#delete  3.140000   0.070000   3.210000 (  3.213278)
#each  3.130000   0.050000   3.180000 (  4.720402)

(For the curious, twenty runs of the same script returned similar numbers.)

The numbers indicate that Array#compact is significantly faster than the original code. Whether or not this optimization is needed is another matter entirely. Even for an array of twenty million elements, the difference in time is about four seconds. I suppose the difference between the two should come down to which is easier to read and understand.

I also decided to test Array#delete since items.delete( nil ) should be equivalent to item.compact!. Array#compact!, somewhat unsurprisingly, is faster although only by about two seconds. I'm not sure why Array#compact! should be almost a second slower than Array#compact.

First Experiences with BDD, Cucumber, And RSpec

I've restarted the project I have been working on. The prototype code worked well enough but I don't think the code is in good shape. I didn't add any testing to the prototype and this started to cause significant problems.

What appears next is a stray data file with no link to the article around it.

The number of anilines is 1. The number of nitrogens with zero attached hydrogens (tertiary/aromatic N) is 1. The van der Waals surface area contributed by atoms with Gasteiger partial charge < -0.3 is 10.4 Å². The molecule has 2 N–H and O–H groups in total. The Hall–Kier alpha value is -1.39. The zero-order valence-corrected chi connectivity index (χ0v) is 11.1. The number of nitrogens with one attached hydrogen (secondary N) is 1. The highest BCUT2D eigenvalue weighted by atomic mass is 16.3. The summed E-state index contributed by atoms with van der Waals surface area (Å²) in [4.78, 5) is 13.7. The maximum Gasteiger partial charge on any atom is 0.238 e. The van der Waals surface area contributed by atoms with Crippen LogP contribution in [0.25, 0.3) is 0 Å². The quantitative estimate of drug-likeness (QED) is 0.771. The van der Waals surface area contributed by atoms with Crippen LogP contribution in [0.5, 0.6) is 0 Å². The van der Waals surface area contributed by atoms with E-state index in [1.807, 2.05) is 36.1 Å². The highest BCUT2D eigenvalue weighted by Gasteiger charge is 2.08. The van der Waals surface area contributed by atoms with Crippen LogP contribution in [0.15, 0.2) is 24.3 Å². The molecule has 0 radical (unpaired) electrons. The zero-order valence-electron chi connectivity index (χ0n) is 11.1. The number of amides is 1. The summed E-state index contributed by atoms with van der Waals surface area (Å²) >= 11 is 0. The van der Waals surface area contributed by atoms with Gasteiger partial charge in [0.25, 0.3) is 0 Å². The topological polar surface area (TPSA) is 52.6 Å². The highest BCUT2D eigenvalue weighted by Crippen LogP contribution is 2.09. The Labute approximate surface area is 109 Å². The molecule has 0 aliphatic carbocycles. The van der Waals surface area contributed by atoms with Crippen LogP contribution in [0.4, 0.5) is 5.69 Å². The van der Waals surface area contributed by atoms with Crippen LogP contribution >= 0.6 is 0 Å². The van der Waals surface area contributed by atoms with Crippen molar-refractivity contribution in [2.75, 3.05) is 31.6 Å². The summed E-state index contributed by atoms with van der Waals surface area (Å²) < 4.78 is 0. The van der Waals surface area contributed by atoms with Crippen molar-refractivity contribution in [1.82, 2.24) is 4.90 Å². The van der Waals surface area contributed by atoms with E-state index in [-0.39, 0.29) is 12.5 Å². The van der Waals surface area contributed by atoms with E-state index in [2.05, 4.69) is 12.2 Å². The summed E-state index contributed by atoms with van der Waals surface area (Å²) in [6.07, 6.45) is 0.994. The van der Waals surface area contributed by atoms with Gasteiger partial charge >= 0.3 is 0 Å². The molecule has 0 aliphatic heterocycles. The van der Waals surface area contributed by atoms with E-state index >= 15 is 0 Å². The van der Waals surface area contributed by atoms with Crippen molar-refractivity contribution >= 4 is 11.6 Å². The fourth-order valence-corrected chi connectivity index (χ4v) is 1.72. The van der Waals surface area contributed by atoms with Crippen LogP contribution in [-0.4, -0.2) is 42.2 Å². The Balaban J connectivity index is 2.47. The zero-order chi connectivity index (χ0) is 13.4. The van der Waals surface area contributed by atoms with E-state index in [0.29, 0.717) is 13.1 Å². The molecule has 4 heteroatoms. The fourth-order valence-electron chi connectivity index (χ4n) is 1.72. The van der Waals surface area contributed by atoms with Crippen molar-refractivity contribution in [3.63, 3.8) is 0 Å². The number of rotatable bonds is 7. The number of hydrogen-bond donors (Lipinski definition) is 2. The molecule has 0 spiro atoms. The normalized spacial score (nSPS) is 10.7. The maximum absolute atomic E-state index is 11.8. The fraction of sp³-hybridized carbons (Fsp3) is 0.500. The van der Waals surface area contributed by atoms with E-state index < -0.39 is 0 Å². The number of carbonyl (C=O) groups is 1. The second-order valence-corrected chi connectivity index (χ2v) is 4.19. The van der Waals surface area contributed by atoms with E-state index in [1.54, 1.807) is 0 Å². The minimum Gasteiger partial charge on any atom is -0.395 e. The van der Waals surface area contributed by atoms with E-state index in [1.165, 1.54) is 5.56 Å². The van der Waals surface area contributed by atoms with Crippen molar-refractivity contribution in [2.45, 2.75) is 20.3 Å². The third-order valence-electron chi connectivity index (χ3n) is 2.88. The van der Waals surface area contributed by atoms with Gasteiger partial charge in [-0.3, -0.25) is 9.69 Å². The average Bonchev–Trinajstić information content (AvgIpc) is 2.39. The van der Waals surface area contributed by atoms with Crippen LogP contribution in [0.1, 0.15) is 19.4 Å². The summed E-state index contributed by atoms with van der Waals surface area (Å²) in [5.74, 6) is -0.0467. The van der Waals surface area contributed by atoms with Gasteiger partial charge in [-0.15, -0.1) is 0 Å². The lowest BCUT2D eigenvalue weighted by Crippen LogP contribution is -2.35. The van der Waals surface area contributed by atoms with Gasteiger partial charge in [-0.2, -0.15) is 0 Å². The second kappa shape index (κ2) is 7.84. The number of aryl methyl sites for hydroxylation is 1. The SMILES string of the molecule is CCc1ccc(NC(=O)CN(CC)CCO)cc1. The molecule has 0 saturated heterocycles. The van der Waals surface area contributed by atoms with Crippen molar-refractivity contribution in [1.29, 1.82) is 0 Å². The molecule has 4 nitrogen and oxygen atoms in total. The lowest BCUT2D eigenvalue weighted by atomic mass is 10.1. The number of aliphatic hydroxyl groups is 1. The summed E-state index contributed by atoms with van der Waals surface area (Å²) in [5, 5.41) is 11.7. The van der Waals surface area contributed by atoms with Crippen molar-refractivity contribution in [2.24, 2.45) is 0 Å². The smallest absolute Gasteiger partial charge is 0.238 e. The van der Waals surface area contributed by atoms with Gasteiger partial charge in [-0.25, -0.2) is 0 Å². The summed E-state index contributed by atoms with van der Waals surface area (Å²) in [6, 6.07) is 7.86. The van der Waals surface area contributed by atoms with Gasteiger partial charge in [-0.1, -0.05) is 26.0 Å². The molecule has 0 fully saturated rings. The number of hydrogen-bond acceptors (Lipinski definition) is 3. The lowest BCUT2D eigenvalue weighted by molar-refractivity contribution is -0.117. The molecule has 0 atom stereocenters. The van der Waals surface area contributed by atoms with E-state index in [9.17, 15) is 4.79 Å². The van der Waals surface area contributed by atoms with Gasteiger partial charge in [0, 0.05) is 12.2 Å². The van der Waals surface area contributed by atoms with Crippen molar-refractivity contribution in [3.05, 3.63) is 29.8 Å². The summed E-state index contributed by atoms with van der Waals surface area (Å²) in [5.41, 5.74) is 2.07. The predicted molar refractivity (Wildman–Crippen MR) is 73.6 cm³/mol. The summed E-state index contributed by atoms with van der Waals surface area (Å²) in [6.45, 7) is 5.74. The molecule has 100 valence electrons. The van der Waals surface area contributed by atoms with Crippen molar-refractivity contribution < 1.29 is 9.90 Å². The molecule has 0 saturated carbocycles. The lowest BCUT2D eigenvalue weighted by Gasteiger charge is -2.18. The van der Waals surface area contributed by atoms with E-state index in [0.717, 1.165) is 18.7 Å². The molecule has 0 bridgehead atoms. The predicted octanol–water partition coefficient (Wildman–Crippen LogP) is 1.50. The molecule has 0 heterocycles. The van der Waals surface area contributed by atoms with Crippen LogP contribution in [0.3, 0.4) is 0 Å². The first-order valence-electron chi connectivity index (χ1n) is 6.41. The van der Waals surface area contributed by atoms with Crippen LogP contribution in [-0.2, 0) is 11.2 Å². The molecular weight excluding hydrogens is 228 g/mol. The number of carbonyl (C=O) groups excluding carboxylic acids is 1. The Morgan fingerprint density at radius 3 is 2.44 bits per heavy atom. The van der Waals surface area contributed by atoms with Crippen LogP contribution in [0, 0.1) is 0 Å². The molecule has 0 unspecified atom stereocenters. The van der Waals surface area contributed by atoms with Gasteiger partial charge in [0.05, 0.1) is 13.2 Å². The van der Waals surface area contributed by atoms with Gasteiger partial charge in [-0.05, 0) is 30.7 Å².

I don't know when or where I first heard about RSpec or behavior-driven development. However, when I found out that a book on RSpec, the aptly titled The RSpec Book, was being published, I pre-ordered it. I have been reading the beta PDF and decided to apply it to the rewrite.

Like any new programming methodology, it takes a little bit of getting used to. It took me a few hours last night to implement a single action on a controller but I'm certain this will improve over time. (I find also that switching between the PDF and TextMate on my laptop costs time too. This is definitely a time for which having a second monitor would be useful.)